Oscholars Special Issue: The Soul of Man: Oscar Wilde and Socialism [abstracts 15 Jul 09; final articles 15 Dec 09]

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H.G. Wells once wrote that Oscar Wilde's 'The Soul of Man Under Socialism' offers "an artist's view of socialism, but not a socialist's." George Orwell, reviewing the essay in 1948, called Wilde's vision of socialism "Utopian and anarchistic." So was Oscar Wilde a socialist? an anarchist? an "individualist"? or politically unquantifiable? He was acquainted with the leading socialists of the time, from William Morris to G. B. Shaw, his sympathy for socialist and anarchist ideas was well known, and 'The Soul of Man' attained great popularity with the radical movements of Central and Eastern Europe and the USA. This refereed special issue of Oscholars, a widely read electronic journal devoted to Wilde and the fin de siècle, solicits essays on any aspect of 'The Soul of Man' or, more broadly, Wilde in relation to socialism and anarchism.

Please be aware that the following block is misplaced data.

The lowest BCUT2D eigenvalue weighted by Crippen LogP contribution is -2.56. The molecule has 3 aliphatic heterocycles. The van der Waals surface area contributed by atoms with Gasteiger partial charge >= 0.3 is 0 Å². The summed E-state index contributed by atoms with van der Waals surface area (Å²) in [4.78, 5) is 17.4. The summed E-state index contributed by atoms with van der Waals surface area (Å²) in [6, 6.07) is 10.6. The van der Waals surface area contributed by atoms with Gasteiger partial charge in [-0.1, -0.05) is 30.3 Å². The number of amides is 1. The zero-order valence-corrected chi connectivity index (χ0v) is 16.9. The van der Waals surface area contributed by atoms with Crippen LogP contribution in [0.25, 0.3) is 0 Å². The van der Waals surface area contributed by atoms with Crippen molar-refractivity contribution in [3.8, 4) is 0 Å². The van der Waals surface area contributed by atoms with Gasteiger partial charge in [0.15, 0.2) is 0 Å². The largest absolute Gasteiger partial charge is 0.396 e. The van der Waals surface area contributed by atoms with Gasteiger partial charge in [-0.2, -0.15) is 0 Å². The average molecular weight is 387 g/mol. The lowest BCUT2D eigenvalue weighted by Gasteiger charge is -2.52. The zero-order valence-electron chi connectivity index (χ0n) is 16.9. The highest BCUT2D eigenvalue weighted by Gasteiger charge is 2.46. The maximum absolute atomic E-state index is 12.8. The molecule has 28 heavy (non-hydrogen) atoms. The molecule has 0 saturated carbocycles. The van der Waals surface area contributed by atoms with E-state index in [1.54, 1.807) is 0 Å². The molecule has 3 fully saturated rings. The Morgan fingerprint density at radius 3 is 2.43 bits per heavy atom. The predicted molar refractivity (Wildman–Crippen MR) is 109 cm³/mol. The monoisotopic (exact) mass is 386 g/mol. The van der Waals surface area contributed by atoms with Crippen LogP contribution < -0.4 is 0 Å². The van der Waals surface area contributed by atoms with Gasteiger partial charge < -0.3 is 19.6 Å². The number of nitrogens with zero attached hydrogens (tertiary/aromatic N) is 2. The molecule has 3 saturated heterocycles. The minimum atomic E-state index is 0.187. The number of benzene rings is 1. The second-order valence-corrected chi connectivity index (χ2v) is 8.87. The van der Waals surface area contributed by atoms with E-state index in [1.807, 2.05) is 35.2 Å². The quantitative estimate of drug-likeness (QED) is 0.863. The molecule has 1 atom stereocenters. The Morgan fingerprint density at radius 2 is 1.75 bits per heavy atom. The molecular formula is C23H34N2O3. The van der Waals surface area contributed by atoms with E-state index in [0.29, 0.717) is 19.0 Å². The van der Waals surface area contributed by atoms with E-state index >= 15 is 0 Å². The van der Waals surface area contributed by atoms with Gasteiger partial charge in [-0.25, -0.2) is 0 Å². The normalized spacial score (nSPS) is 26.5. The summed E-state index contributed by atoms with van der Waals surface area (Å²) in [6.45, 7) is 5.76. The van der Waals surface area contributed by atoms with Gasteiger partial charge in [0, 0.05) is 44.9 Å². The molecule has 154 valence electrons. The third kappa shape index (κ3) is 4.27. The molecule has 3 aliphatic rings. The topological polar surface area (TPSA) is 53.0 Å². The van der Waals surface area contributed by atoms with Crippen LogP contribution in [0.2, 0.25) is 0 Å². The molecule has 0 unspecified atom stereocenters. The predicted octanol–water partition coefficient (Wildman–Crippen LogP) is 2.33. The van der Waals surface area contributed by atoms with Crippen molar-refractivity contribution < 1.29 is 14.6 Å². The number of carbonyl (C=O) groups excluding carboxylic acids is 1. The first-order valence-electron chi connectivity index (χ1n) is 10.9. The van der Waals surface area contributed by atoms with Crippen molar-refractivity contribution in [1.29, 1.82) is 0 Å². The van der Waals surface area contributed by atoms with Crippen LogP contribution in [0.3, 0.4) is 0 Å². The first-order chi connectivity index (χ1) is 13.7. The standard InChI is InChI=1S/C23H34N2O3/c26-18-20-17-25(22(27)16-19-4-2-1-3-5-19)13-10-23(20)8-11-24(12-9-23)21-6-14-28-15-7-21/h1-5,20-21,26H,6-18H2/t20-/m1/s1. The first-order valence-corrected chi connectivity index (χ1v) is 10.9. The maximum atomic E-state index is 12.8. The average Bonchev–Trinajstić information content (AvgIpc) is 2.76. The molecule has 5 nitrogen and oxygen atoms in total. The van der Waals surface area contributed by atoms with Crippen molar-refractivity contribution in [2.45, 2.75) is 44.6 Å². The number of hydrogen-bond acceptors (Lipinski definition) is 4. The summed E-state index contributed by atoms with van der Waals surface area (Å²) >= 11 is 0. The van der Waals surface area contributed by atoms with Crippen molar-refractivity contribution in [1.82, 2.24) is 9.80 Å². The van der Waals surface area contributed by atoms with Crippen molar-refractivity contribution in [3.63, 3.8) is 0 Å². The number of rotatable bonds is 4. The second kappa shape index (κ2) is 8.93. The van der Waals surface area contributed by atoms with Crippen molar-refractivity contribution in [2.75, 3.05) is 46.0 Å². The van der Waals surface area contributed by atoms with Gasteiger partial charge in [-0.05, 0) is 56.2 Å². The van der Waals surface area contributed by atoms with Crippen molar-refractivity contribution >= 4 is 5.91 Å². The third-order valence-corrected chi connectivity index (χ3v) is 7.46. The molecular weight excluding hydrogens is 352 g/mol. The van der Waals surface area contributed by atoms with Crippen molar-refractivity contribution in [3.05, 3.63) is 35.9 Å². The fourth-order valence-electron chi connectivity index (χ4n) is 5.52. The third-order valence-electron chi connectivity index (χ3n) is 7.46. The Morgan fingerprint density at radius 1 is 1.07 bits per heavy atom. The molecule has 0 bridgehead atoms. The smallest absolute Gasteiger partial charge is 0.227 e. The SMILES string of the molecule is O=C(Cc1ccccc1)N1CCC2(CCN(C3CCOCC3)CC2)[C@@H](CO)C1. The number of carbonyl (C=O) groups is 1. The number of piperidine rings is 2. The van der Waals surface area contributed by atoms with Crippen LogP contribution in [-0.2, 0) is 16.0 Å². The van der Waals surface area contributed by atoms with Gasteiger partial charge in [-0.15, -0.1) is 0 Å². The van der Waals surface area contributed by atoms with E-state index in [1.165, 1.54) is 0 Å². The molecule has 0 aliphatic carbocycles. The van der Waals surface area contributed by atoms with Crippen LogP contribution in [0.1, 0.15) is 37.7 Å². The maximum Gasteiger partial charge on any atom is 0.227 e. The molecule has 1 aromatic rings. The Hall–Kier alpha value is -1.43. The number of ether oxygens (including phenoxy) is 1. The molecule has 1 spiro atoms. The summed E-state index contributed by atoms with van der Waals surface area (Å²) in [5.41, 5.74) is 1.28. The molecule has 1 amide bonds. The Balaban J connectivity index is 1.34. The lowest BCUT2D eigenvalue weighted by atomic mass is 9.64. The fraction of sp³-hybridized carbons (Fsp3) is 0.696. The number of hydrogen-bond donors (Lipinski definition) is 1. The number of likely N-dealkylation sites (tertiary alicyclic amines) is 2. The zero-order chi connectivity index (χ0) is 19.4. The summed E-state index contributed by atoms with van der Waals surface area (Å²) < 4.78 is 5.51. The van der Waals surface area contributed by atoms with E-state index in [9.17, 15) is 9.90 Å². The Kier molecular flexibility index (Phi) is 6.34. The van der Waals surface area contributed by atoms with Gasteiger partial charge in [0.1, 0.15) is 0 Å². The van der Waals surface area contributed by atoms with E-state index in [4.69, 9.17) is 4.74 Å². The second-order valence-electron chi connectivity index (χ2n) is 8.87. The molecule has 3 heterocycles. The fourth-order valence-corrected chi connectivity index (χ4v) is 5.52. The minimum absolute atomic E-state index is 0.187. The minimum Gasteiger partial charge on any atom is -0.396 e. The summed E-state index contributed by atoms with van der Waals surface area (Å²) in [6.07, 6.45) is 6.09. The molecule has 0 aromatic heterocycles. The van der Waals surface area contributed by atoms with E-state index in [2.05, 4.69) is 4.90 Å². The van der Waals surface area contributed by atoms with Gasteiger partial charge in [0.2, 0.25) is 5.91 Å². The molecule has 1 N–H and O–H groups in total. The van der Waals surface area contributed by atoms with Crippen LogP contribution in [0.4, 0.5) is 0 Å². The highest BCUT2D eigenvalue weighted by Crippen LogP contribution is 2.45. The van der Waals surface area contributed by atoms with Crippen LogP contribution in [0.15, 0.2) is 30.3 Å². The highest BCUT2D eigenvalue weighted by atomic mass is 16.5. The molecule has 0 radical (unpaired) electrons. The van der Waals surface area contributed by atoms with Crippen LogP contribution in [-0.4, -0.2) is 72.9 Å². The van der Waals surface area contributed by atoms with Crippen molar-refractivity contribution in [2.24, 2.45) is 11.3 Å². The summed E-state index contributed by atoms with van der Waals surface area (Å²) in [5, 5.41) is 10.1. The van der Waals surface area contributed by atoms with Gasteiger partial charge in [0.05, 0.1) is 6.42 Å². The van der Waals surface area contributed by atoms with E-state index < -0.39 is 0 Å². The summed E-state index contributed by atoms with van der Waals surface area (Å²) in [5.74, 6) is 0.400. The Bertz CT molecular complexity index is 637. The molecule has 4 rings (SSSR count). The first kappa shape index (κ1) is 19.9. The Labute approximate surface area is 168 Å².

Please submit 300-word proposals to Anna Vaninskaya at av323@cam.ac.uk by 15 July 2009.

The deadline for submission of completed essays (1500-2500 words) is 15 December 2009.

For more information about Oscholars and to view previous special issues please consult http://www.oscholars.com/